Steve Murphy began his five year long post as dean of TRSM this August. PHOTO: JESS TSANG

Meet the new dean of TRSM

In Business & Technology1 Comment

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By Alfea Donato

Internships and international exchanges for every program is just one of many hopes newly appointed business school dean Steven Murphy has for Ryerson.

As of August, Murphy began his term as dean of the Ted Rogers School of Management for the next five years, as well as a professor in the Department of Entrepreneurship and Strategy.  A former Carleton student, professor and associate dean, Murphy has worked as an educator, consultant and researcher around the world, teaching business classes in China and the Middle East.

Although he’s new on campus, Murphy’s already impressed with student achievements. Calling entrepreneurs the engine of any economy, Murphy said he’s been “immediately blown away” by Ryerson students in the Digital Media Zone (DMZ), where he’s seen students pitching to venture capitalists at the same level as seasoned professionals.

“The typical, buttoned down IBM ([International Business Machines] graduate of the past is not the graduate of the future,” Murphy said. “We have to be ready to accommodate that.”

Murphy isn’t new to breaking conventions. In the nineties, Silicon Valley’s firms underwent a digital revolution known as the dot-com bubble and Murphy was among the first to witness its game-changing effects.

They were beginning to challenge norms on dress, work hours…it just didn’t matter to them,” Murphy said. “What mattered to them was the intellectual ideas. It was magical to see.”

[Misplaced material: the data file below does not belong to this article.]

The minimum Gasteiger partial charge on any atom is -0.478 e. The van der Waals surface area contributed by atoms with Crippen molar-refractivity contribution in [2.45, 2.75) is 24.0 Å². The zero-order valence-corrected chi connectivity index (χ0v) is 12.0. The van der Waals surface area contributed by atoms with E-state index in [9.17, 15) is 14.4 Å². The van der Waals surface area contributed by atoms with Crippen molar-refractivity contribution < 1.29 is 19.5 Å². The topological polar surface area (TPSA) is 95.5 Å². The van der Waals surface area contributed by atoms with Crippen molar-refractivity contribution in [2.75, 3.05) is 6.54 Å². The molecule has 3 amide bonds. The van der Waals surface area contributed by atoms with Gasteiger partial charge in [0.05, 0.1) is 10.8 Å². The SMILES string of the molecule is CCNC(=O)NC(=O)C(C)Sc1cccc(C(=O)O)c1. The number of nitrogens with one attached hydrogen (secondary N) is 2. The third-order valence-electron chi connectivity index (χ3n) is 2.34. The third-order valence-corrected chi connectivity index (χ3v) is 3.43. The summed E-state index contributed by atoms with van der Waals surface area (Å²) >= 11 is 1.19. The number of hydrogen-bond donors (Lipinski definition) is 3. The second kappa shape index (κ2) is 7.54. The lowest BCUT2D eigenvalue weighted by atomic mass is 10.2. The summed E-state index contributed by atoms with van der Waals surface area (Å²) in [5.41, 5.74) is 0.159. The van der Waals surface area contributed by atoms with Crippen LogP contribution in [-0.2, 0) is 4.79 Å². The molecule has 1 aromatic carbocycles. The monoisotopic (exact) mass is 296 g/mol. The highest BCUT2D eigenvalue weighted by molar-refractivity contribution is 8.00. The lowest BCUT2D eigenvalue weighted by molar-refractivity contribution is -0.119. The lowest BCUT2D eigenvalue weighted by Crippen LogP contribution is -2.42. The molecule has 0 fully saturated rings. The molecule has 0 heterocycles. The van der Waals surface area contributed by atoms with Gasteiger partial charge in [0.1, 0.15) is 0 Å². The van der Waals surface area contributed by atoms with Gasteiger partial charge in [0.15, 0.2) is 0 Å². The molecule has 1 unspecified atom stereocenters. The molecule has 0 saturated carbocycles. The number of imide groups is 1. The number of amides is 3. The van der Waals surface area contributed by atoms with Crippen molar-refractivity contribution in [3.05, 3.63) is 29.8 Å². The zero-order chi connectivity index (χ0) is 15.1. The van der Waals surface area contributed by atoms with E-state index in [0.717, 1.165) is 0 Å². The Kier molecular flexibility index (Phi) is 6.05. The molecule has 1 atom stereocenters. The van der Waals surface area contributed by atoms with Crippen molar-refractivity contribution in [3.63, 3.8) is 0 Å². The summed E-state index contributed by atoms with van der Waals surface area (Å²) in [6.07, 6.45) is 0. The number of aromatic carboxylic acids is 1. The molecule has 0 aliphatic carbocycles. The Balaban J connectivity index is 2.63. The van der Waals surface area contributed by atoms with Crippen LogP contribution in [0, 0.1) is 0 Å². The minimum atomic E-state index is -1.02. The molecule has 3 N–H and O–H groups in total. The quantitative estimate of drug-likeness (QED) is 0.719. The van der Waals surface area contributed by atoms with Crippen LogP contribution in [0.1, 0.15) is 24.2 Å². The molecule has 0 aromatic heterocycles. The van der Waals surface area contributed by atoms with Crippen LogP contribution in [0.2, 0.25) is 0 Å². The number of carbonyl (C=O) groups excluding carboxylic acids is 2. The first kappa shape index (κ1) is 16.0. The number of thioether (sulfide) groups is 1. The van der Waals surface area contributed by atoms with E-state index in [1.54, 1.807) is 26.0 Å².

In Carleton, Murphy channeled that innovation into his dissertation. He discussed mental health in the workplace long before mainstream taboo was lifted.

Murphy plans to focus on the human side of business at Ryerson. Besides increased foreign placements and internships, Murphy says the standard way of thinking a degree is a set amount of courses is limited and all deans are looking at different ways to quantify education.

While Murphy says measuring education is limited, he sees Ryerson’s future as anything but.

“For me Ryerson became a fantastic opportunity because there’s an undeniable buzz and excitement in the air that you want to tap into,” said Murphy. “Where this faculty could go is basically limitless.”


  1. “The typical, buttoned down IBM ([International Business Machines] graduate of the past is not the graduate of the future,” Murphy said.

    This and the dot-com bubble statement brings me back to the good ol’ days when Dilbert was funny and everyone was talking about retiring on their Nortel stock. If the dot-com boom is an example of “breaking-conventions” and “magical ideas”, then can we call the ensuing crash a “magical-unmitigated disaster?” With the rise of Facebook, Reddit and Pinterest, painting the 2000’s with a finer brush would be a better idea.

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